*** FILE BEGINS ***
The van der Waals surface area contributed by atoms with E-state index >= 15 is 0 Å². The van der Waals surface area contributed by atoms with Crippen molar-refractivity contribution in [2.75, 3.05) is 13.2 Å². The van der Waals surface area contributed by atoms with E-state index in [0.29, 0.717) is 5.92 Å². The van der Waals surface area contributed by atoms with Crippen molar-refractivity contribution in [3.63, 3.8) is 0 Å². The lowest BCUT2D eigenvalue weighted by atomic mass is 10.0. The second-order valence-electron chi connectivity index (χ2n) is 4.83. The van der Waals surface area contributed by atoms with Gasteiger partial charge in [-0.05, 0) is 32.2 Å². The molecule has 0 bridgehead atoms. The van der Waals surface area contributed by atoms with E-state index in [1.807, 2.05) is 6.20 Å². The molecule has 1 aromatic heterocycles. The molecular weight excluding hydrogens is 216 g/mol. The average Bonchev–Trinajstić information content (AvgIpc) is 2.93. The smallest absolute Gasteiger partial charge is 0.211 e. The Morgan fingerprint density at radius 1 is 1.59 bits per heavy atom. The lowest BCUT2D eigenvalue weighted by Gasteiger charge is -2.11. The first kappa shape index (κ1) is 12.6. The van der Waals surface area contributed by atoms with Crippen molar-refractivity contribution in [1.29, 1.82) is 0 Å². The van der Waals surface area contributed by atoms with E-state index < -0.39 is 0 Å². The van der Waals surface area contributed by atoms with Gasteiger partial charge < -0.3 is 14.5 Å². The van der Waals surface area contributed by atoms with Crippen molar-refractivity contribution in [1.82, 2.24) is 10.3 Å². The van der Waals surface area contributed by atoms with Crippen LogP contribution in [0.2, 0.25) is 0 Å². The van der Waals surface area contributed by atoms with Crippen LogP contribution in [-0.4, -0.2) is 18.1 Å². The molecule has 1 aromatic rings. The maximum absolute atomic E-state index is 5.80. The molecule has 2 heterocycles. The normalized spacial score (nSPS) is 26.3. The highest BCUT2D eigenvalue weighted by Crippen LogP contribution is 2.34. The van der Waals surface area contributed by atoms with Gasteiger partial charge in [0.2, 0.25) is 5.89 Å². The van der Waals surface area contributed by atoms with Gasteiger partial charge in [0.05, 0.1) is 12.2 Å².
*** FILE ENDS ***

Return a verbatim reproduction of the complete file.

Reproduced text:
The van der Waals surface area contributed by atoms with E-state index >= 15 is 0 Å². The van der Waals surface area contributed by atoms with Crippen molar-refractivity contribution in [2.75, 3.05) is 13.2 Å². The van der Waals surface area contributed by atoms with E-state index in [0.29, 0.717) is 5.92 Å². The van der Waals surface area contributed by atoms with Crippen molar-refractivity contribution in [3.63, 3.8) is 0 Å². The lowest BCUT2D eigenvalue weighted by atomic mass is 10.0. The second-order valence-electron chi connectivity index (χ2n) is 4.83. The van der Waals surface area contributed by atoms with Gasteiger partial charge in [-0.05, 0) is 32.2 Å². The molecule has 0 bridgehead atoms. The van der Waals surface area contributed by atoms with E-state index in [1.807, 2.05) is 6.20 Å². The molecule has 1 aromatic heterocycles. The molecular weight excluding hydrogens is 216 g/mol. The average Bonchev–Trinajstić information content (AvgIpc) is 2.93. The smallest absolute Gasteiger partial charge is 0.211 e. The Morgan fingerprint density at radius 1 is 1.59 bits per heavy atom. The lowest BCUT2D eigenvalue weighted by Gasteiger charge is -2.11. The first kappa shape index (κ1) is 12.6. The van der Waals surface area contributed by atoms with Crippen molar-refractivity contribution in [1.29, 1.82) is 0 Å². The van der Waals surface area contributed by atoms with E-state index < -0.39 is 0 Å². The van der Waals surface area contributed by atoms with Gasteiger partial charge < -0.3 is 14.5 Å². The van der Waals surface area contributed by atoms with Crippen molar-refractivity contribution in [1.82, 2.24) is 10.3 Å². The van der Waals surface area contributed by atoms with Crippen LogP contribution in [0.2, 0.25) is 0 Å². The van der Waals surface area contributed by atoms with Crippen LogP contribution in [-0.4, -0.2) is 18.1 Å². The molecule has 1 aromatic rings. The maximum absolute atomic E-state index is 5.80. The molecule has 2 heterocycles. The normalized spacial score (nSPS) is 26.3. The highest BCUT2D eigenvalue weighted by Crippen LogP contribution is 2.34. The van der Waals surface area contributed by atoms with Gasteiger partial charge in [0.2, 0.25) is 5.89 Å². The van der Waals surface area contributed by atoms with Gasteiger partial charge in [0.05, 0.1) is 12.2 Å².